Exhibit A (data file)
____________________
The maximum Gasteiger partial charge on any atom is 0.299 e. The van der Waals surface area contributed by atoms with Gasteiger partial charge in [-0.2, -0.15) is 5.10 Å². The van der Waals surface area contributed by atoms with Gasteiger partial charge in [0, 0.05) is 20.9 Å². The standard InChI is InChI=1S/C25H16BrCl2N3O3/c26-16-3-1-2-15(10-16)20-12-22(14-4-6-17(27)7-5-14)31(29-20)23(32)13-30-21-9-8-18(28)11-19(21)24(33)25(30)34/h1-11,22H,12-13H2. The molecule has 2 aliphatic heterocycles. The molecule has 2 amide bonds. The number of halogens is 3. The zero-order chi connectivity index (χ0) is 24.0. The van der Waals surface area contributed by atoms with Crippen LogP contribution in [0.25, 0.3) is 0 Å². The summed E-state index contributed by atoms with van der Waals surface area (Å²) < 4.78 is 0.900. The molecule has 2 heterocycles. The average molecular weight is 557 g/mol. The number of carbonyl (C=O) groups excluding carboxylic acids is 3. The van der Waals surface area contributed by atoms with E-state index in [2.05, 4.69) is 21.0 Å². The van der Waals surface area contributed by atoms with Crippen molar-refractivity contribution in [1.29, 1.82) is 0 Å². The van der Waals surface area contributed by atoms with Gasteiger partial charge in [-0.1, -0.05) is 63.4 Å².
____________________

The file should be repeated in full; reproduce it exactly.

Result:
The maximum Gasteiger partial charge on any atom is 0.299 e. The van der Waals surface area contributed by atoms with Gasteiger partial charge in [-0.2, -0.15) is 5.10 Å². The van der Waals surface area contributed by atoms with Gasteiger partial charge in [0, 0.05) is 20.9 Å². The standard InChI is InChI=1S/C25H16BrCl2N3O3/c26-16-3-1-2-15(10-16)20-12-22(14-4-6-17(27)7-5-14)31(29-20)23(32)13-30-21-9-8-18(28)11-19(21)24(33)25(30)34/h1-11,22H,12-13H2. The molecule has 2 aliphatic heterocycles. The molecule has 2 amide bonds. The number of halogens is 3. The zero-order chi connectivity index (χ0) is 24.0. The van der Waals surface area contributed by atoms with Crippen LogP contribution in [0.25, 0.3) is 0 Å². The summed E-state index contributed by atoms with van der Waals surface area (Å²) < 4.78 is 0.900. The molecule has 2 heterocycles. The average molecular weight is 557 g/mol. The number of carbonyl (C=O) groups excluding carboxylic acids is 3. The van der Waals surface area contributed by atoms with E-state index in [2.05, 4.69) is 21.0 Å². The van der Waals surface area contributed by atoms with Crippen molar-refractivity contribution in [1.29, 1.82) is 0 Å². The van der Waals surface area contributed by atoms with Gasteiger partial charge in [-0.1, -0.05) is 63.4 Å².